• 5 Things to Look For in a Recovery Therapist
    Addiction Treatment (Drugs and Alcohol)

    Facilities and Services:

    » Link to This Page
     Forums & Discussions

    Share your stories and support others...


    5 Things to Look For in a Recovery Therapist

    Therapy for recovering addicts has many benefits and finding the right therapist is an important factor in achieving the best recovery.

    Although most therapy programs will include course material on addiction and treatment, this does not necessarily give all therapists an understanding of addiction and recovery.

    It is important, therefore, that those who enter therapy have this basic understanding. Therapists working in the field of addiction have undergone years of work and training on the subject and their knowledge of behavior patterns and effective therapeutic interventions are crucial to working with a recovering addict. Here are five things to look for while choosing your recovery therapist:

    1. Experience with Recovering Addicts

    The first, and most important, factor in selecting a therapist is one that has experience working with recovering addicts. This should be an extensive piece of their background and active experience. Not just educational credits, but first-hand experience, along with the understanding of addiction and recovery that comes from that experience.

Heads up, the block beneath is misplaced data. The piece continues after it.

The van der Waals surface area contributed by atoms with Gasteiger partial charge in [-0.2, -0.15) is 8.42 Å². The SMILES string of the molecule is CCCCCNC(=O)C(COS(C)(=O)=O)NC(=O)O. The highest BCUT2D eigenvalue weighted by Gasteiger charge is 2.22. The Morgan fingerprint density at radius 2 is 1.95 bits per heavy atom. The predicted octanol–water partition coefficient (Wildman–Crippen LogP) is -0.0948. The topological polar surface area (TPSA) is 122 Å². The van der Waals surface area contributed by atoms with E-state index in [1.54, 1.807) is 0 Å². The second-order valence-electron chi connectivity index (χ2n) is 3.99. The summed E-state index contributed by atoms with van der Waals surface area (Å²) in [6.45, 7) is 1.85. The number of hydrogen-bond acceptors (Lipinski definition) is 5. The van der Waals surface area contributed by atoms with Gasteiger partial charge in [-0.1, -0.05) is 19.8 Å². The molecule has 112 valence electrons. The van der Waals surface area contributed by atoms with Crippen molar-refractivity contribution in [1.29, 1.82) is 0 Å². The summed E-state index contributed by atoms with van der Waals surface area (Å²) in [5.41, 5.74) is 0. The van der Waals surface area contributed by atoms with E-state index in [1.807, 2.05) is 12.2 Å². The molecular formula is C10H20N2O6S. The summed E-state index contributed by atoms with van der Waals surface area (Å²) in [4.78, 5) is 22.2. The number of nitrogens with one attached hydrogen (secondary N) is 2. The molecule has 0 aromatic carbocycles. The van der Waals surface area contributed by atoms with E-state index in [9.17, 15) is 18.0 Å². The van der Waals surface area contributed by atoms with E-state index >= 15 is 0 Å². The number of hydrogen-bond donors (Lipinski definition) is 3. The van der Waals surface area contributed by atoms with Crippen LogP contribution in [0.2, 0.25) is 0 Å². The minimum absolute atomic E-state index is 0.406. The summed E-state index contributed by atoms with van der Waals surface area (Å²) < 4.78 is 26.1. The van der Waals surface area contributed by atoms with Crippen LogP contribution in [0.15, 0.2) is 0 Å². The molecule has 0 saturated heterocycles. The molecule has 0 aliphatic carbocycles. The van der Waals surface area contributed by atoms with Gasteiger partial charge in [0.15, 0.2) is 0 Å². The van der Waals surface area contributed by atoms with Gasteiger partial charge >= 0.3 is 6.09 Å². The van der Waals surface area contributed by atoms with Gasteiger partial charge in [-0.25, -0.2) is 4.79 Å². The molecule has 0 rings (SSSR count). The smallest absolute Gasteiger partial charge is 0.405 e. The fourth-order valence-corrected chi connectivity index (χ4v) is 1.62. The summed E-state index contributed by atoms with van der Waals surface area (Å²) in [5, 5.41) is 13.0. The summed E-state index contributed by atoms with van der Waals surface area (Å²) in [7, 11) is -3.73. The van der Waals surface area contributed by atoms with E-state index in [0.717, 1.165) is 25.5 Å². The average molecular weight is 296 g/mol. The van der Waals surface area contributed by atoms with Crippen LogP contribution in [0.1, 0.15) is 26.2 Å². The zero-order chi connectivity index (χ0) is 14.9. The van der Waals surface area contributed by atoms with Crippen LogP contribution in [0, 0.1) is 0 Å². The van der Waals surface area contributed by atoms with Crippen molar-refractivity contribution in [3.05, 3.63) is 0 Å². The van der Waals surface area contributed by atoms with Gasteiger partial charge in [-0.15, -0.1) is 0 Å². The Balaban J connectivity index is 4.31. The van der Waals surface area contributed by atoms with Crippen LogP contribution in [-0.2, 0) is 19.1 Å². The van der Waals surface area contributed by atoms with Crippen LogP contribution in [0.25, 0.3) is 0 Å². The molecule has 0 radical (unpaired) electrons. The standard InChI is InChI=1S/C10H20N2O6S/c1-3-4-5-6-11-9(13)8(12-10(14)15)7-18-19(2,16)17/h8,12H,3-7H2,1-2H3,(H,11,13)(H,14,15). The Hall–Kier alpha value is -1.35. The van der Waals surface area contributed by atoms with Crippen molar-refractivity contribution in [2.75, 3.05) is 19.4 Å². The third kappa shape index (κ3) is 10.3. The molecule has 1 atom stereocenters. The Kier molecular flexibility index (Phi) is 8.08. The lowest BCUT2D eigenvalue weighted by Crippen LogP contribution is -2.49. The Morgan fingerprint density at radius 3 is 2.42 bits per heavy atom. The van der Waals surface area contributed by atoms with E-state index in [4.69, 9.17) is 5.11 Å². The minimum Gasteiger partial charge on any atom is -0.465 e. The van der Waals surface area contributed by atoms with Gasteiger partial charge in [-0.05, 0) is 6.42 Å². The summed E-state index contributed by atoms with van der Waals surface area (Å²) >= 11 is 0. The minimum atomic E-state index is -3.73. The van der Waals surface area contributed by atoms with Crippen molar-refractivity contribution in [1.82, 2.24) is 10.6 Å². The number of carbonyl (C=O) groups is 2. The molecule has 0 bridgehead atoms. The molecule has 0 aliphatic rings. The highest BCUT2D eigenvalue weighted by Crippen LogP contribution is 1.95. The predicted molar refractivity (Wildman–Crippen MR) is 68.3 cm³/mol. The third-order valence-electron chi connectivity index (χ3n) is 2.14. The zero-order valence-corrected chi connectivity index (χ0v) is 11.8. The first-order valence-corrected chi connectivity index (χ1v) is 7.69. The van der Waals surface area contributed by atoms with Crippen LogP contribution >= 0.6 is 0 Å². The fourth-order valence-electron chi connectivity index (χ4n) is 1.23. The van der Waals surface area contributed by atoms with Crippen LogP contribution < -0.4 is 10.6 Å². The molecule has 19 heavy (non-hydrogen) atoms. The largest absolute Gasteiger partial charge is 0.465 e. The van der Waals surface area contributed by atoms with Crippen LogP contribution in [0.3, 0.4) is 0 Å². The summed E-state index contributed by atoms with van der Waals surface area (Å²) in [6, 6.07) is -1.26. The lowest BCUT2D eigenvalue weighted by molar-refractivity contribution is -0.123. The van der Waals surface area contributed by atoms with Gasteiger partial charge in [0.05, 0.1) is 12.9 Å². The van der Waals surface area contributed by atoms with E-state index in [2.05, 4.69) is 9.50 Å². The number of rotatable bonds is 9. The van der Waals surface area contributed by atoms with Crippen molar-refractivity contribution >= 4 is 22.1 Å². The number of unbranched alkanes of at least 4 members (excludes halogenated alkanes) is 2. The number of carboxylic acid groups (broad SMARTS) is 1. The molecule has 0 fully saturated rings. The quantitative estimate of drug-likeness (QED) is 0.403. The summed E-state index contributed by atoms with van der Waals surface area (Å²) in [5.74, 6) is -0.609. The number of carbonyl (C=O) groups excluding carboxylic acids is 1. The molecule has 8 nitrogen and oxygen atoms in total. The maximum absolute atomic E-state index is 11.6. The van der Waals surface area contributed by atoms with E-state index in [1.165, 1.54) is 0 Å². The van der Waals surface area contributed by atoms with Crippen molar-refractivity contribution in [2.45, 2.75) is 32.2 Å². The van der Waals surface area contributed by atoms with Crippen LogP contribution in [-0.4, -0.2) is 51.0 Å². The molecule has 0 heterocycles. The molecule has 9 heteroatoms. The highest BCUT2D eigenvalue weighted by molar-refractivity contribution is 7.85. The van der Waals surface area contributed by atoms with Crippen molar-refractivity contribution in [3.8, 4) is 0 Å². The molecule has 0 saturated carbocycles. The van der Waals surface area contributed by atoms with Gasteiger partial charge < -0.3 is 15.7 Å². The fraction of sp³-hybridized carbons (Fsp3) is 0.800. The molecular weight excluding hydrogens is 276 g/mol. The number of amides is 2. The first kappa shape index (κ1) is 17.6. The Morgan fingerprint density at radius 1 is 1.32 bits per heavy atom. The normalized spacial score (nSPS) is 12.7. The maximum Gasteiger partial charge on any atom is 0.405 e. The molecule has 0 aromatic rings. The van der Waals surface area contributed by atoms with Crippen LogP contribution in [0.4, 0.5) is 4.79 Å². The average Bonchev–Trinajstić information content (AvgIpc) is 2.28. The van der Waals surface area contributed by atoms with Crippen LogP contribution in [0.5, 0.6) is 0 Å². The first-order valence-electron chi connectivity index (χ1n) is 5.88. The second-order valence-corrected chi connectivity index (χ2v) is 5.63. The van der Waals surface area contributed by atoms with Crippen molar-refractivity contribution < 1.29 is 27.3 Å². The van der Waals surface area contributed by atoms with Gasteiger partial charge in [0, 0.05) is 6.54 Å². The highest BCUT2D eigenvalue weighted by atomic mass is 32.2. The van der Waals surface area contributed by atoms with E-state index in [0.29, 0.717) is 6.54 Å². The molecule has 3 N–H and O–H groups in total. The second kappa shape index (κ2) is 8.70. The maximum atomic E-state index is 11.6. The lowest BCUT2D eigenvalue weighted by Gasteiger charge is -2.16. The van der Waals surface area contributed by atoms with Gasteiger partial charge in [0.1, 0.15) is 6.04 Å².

This is an essential component because there are boundaries and ego strengths required in working with an addict in recovery. Most therapists go into the field with the idea of becoming “helpers” or to guide people in working through their issues and problems. This is great for working in family dynamics, emotional dysregulation and marital or work relationship issues. However, working with addiction, a whole new set of skills are required. These tools will need to be perfectly sharpened to work with addicts.